I’ll bet his parents have kvelled frequently about him, being so cute. He certainly looks as cute as a button in this picture. He has a demeanor of a Royal Highness with his McDonald’s paper crown and walking straight as an arrow.
I used the word “kvelled” on purpose for this blog post. In my quest to learn the English language, I try to add as many words to my personal vocabulary as I possibly can. At least one or two new words a day. In order to remember them, I try to use new words in my own sentences. That way they will belong to me if I use them often enough. They have been internalized. At least that’s what I think.
If you have not encountered this word before, let me share with you its meaning. Kvell is an intransitive verb—it can be used without an object. It’s definition is to be extraordinarily pleased, especially to be bursting with pride, as over one’s family. For example: “Critics kvelled over the violinist’s triumphant return to the stage where she made her debut many years ago.”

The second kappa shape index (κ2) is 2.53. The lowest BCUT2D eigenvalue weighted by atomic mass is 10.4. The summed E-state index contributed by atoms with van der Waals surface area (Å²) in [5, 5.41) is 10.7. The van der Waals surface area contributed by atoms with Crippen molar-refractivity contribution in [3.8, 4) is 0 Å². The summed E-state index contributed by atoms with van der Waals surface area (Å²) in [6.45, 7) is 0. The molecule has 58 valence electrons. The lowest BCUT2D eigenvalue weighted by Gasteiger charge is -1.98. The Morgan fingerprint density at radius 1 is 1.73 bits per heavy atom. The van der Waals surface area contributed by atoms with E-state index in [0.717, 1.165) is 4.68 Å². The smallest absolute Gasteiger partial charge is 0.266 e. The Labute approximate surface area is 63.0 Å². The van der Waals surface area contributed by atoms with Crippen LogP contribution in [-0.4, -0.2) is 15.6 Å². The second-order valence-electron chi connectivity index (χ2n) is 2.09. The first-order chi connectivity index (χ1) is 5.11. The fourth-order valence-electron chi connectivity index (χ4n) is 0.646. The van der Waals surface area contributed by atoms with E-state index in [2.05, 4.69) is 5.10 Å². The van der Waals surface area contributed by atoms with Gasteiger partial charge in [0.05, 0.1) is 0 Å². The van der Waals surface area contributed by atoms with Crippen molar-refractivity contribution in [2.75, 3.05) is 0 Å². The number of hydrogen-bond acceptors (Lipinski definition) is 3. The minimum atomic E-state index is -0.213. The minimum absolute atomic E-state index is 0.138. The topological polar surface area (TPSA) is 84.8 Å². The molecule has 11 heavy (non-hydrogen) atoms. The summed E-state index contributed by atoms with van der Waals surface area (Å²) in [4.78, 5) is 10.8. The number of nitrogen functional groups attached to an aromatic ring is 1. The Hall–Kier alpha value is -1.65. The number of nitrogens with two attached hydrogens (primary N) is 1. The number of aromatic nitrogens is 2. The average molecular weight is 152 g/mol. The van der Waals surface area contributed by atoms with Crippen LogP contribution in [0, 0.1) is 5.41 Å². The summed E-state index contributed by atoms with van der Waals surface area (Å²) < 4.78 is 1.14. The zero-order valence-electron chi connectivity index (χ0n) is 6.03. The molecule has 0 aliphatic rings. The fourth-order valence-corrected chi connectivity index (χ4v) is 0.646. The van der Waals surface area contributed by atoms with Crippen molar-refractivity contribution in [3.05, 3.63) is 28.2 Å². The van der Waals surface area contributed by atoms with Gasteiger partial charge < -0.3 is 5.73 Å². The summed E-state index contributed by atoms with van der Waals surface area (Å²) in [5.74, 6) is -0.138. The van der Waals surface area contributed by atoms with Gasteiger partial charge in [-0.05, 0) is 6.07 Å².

The word “kvell” is derived from Yiddish “kveln,” meaning “to be delighted,” which, in turn, comes from the Middle High German word “quellen,” meaning “to well, gush, or swell.” Yiddish has been a wellspring of creativity for English, giving us such delightful words as “meister” (“one who is knowledgeable about something”), “maven” (“expert”), and “shtick” (“one’s special activity”), just to name a few.
The date for the appearance of “kvell” in the English language is tricky to pinpoint exactly. The earliest known printed evidence for the word in an English source, is found in a 1952 handbook of Jewish words and expressions, but actual usage evidence before that date remains unseen.
And now you know why a parent would kvell over a regal kiddo like the one in the picture. I know I would. Good Day.